Childhood & Early Life
Jaime (or Jaume) Ramón Mercader del Río Hernández was born on February 7, 1913, in Barcelona, Spain, to Eustaquia María (or Eustacia Maria) Caridad del Río Hernández and Pau (or Don Pablo) Mercader i Marina. Mercader’s parents got married when her mother was just 16.
His mother was the daughter of an affluent Cantabrian merchant of Spanish Cuba. His father was the son of a Catalan textile tycoon from Badalona.
After his parents’ divorce, Mercader grew up in France, where he stayed with his mother. She was a staunch communist who had fought in the Spanish Civil War and had worked for the Soviet intelligence.
Mercader had three brothers and one sister: Jorge, Montserrat, Pablo, and Luis. His half-sister, Maria, was an actor and later became popular Italian film director Vittorio De Sica’s second wife.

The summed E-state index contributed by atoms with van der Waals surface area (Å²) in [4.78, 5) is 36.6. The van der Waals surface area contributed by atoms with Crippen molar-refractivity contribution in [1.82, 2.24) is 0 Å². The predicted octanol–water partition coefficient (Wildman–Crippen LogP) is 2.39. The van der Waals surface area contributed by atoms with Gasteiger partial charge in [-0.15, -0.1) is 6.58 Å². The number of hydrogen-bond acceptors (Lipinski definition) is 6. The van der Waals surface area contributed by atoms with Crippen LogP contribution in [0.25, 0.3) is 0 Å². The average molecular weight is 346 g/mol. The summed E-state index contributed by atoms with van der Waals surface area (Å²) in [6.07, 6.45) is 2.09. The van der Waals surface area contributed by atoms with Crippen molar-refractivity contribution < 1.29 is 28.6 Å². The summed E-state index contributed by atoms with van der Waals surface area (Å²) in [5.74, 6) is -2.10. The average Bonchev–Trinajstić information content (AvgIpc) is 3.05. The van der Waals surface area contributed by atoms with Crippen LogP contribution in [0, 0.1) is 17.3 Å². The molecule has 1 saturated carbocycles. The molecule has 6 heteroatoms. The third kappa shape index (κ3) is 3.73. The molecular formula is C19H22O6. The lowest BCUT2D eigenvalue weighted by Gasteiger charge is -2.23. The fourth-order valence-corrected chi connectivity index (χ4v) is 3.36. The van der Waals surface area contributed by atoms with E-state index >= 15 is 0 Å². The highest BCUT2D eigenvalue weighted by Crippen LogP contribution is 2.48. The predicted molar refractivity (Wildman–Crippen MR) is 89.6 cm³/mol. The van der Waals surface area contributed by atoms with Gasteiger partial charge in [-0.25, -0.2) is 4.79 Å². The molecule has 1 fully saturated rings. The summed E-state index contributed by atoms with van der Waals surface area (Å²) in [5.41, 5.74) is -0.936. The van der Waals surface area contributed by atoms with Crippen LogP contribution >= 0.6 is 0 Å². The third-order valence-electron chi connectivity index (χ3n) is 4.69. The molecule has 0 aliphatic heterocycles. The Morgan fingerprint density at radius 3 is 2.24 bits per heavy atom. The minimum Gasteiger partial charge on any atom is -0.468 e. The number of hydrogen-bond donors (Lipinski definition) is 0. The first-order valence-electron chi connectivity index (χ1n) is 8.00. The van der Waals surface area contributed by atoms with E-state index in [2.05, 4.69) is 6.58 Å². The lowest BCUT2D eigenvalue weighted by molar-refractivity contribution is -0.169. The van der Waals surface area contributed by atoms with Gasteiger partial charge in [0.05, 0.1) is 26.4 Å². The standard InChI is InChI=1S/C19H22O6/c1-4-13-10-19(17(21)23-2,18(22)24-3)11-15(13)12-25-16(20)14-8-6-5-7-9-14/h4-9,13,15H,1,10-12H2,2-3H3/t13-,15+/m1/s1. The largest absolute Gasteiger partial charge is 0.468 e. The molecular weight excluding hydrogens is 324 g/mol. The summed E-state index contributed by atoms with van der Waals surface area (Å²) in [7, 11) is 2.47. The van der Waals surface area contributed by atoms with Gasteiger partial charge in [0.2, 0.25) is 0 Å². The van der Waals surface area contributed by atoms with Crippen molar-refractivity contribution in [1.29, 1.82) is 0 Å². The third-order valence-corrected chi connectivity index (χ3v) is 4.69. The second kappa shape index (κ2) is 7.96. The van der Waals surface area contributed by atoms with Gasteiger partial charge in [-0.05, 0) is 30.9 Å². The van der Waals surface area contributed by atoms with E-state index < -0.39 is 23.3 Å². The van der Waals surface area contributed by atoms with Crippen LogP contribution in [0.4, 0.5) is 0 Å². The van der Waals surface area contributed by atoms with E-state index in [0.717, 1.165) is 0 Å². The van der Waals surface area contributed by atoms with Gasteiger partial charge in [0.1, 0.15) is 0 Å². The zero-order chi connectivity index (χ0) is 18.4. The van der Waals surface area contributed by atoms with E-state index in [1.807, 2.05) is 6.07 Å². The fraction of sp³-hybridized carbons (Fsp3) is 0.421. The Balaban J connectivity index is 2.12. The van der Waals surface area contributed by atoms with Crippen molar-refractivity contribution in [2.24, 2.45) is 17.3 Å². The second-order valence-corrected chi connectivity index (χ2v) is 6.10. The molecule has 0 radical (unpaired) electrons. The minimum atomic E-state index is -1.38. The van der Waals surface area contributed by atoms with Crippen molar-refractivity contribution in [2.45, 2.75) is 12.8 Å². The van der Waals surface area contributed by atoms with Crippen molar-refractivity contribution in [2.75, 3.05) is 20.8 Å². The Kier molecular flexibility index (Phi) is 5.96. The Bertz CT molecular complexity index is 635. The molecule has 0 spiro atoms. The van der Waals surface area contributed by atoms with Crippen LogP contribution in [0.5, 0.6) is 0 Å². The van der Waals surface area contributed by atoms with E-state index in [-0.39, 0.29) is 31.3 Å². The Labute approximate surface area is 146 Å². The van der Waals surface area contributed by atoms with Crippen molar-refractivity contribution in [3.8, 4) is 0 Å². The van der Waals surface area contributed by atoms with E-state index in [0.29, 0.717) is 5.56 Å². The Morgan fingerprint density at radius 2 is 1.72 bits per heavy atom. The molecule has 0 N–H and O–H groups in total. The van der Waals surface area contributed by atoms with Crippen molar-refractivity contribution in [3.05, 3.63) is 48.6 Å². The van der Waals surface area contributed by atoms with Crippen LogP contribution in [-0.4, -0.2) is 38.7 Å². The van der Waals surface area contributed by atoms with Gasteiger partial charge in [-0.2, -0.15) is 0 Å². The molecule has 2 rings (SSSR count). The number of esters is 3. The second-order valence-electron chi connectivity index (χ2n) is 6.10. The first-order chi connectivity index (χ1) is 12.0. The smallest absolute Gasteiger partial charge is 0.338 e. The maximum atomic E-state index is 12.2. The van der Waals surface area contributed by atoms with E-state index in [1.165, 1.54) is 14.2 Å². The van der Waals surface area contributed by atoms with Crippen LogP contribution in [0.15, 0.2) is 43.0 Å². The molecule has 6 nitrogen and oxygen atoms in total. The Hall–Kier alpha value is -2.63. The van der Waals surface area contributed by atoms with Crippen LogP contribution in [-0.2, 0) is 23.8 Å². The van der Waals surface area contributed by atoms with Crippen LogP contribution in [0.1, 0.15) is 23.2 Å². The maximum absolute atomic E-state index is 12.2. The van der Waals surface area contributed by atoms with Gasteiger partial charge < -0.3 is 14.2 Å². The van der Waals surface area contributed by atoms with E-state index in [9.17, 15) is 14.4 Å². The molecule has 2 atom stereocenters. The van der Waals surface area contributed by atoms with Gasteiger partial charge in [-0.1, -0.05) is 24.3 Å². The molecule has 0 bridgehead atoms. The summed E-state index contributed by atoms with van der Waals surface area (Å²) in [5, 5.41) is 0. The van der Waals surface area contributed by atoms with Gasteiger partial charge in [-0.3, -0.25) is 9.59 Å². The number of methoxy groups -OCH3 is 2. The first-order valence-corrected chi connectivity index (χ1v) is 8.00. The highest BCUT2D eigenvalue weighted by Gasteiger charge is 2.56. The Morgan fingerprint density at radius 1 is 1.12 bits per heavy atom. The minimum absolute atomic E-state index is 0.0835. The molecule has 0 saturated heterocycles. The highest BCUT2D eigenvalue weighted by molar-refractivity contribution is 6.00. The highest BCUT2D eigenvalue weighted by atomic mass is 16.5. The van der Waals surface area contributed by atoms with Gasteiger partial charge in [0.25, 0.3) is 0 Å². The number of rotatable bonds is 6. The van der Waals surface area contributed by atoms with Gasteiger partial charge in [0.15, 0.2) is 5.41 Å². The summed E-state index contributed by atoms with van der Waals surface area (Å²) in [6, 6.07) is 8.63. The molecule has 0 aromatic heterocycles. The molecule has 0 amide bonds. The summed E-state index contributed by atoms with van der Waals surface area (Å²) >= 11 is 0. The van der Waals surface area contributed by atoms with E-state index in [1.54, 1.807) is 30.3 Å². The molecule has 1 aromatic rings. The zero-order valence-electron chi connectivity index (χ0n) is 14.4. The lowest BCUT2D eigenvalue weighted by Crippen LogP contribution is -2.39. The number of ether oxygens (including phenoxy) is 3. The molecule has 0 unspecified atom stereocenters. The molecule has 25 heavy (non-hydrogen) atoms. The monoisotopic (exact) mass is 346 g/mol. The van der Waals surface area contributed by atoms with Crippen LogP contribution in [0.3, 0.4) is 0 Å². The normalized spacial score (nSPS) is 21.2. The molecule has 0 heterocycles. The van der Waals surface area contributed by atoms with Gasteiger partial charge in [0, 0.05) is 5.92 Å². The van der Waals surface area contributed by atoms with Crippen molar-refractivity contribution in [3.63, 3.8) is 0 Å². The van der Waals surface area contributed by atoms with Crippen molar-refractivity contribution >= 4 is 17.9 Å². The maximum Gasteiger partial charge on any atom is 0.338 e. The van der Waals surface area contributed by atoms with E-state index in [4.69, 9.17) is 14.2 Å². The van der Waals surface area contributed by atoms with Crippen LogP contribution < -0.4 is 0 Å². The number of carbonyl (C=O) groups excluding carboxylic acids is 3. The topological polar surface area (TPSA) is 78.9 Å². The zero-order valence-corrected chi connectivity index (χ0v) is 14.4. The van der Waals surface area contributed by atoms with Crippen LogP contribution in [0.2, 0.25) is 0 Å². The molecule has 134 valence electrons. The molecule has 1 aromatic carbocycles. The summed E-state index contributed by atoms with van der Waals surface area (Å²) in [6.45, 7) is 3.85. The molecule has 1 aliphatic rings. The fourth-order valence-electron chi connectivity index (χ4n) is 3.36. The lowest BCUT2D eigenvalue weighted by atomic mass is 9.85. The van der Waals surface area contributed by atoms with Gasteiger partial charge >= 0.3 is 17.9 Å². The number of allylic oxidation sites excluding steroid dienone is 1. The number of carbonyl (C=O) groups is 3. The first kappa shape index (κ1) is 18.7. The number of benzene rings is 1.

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Mercader ventured into communism quite early in life, partly influenced by his mother. He began working for leftist organizations in Spain in the mid-1930s.
He was also sent to prison for a brief while for his activities. He was released from prison in 1936, when the left-wing electoral coalition named ‘Popular Front’ won in the elections that year.
Mercader was inducted into the ‘NKVD’ (or the ‘People's Commissariat for Internal Affairs’) by officer Nahum Eitingon during the Spanish Civil War. He then received training as a Soviet agent in Moscow.
He taught surveillance methods in Albacete, and his students included English communist David Crook.